What do we want the PR to achieve? What do we want the target audiences to think about the brand or the organisation? What messages do we want to convey?
Typically, once these questions are answered and the budget defined, a PR programme will be devised with ideas to achieve the objectives and influence the audience.
The PR strategy of competitors may be considered, but it will rarely influence the way in which otherwise the campaign conveys the brand’s own messages.
However there are many other campaigns where counteracting and foiling the opposition’s PR strategy is not only important, it is sometimes the whole purpose of the organisation. Anti-fracking campaign groups in, for instance, Sussex are solely focussed on opposing the oil exploration companies who want to extract the fuel from underground. There are the anti-GM foods campaigners trying to prevent new types of seed being used and there are always local opponents trying to prevent planning permission for roads or housing developments.
It’s not just the centuries long opposition to change that has groups engaging in negative, disruptive campaigns. Several years ago the butter industry and the low fat spread companies seemed to come up with new research alternative weeks to question the safety of the other’s product and share this with the world via the Daily Mail health pages.
Negative campaigning is an interesting, different world of PR. It’s war, but not as we know it, and for those of us who are preoccupied with creating positive new ideas for clients and only looking at competitors to avoid copying their tactics, it must be a strangely different mind-set.
It is all around us at present – the election campaign.
Like soccer or rugby teams whose approach is to identify their opponent’s attacking strengths, select strategies and formations to stop the other team scoring and then hope to win with a penalty, the political strategists appear to be focussing more on negating other parties, their messages and the images of their leaders rather than on ‘scoring’ with positive messages of their own.
Thinking about the messages being pushed out, the ones that come most readily to mind are that all the parties keep reminding us on how the Lib Dems broke their promise on tuition fees after the last election, Labour simply seem to be pushing the image of the Tories as a party that only wants to help the rich, and the SNP are being positioned by their opponents as the party that will hold the rest of the UK to ransom.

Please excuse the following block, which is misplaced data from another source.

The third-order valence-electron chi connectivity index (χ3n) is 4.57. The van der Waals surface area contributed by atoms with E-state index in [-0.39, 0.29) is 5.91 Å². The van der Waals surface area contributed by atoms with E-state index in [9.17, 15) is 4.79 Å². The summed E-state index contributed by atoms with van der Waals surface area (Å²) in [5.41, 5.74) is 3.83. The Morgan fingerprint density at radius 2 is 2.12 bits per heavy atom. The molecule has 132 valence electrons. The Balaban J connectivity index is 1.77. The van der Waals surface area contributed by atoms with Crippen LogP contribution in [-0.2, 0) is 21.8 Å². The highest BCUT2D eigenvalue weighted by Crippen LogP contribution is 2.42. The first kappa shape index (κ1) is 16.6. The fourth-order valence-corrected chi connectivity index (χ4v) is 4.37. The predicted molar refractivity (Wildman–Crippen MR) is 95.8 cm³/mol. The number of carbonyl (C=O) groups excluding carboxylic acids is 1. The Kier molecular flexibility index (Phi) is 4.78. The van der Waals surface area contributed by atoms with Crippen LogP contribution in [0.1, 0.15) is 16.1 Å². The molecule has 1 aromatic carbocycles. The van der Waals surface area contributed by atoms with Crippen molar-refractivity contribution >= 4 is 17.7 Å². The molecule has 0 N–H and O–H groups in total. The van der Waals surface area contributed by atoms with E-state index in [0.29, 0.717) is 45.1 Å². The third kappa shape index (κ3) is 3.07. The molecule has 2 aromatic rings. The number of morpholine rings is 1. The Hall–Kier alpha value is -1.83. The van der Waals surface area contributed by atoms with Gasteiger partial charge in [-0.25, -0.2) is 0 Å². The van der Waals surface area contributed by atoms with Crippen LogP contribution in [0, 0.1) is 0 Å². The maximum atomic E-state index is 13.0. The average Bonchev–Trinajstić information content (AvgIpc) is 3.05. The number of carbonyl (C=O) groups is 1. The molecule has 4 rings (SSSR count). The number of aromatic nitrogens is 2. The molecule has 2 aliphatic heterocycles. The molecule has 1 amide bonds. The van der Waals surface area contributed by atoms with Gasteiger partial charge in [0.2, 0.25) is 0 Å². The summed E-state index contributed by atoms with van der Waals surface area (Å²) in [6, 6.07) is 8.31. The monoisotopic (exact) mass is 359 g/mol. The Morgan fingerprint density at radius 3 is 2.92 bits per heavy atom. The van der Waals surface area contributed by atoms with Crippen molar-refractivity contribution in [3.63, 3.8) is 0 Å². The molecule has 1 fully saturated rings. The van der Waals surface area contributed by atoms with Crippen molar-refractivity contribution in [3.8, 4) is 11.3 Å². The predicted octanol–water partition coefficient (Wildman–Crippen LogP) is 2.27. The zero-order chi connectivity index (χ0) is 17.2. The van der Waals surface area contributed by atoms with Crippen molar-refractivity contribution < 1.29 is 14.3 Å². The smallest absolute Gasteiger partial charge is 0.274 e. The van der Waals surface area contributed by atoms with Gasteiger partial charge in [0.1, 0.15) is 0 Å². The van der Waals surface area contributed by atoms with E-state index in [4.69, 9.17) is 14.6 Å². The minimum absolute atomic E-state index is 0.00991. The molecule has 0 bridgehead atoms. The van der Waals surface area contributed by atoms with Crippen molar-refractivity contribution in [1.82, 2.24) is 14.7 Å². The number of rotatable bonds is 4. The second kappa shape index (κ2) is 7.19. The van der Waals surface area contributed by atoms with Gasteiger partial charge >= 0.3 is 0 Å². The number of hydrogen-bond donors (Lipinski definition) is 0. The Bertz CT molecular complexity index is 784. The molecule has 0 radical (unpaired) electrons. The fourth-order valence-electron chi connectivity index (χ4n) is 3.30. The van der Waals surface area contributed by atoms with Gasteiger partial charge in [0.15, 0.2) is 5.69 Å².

Occasionally, even politicians on all sides think that it goes too far. Michael Fallon was widely condemned even by other Conservatives when he portrayed Ed Miliband as a man who could not be trusted with our defence budget because he ‘stabbed his brother in the back’ in the party leadership election.
The result is that during Question Time, debates etc., many of the public are crying out that they do not know what the major parties stand for, that they are fed up with this negative campaigning. It is this negative approach that has created a political vacuum into which UKIP and the SNP have come with several clear distinctive opinions and policies of their own; it is the negative, cliché packed PR and lack of distinctive positive new ideas from the Tories, Labour and Lib Dems that have led to the rise of UKIP and the SNP.
It’s a very dull colourless war between PR teams and their campaigns and, like defensive football, this negative based campaigning is uninspiring to watch. The only colour in the weeks of words so far has come inadvertently from almost daily non PC, off message gaffes from UKIP candidates and this week from the inevitable Boris Johnson interjection in the Telegraph questioning the wisdom of putting the SNP in a position of influence across the UK. He started his article with –
“You wouldn’t get Herod to run a baby farm, would you? It would not normally occur to you to interview a convicted jewel thief for the post of custodian of the Tower of London.
“You would not dream of asking a fox to look after the henhouse or a temperance campaigner to run a brewery or Attila the Hun to work as a doorkeeper for the Roman senate – and no one in their right mind would enter into a contract with a bunch of voracious weevils to protect the lovely old timbers in the tower of the local church. Would they?”
It may be negative but at least it is original and colourful. (PS – a baby farm?)
Can we please have a focus on original positive ideas before the PR war lets UKIP and the SNP totally steal control, not just of the limelight but of the UK?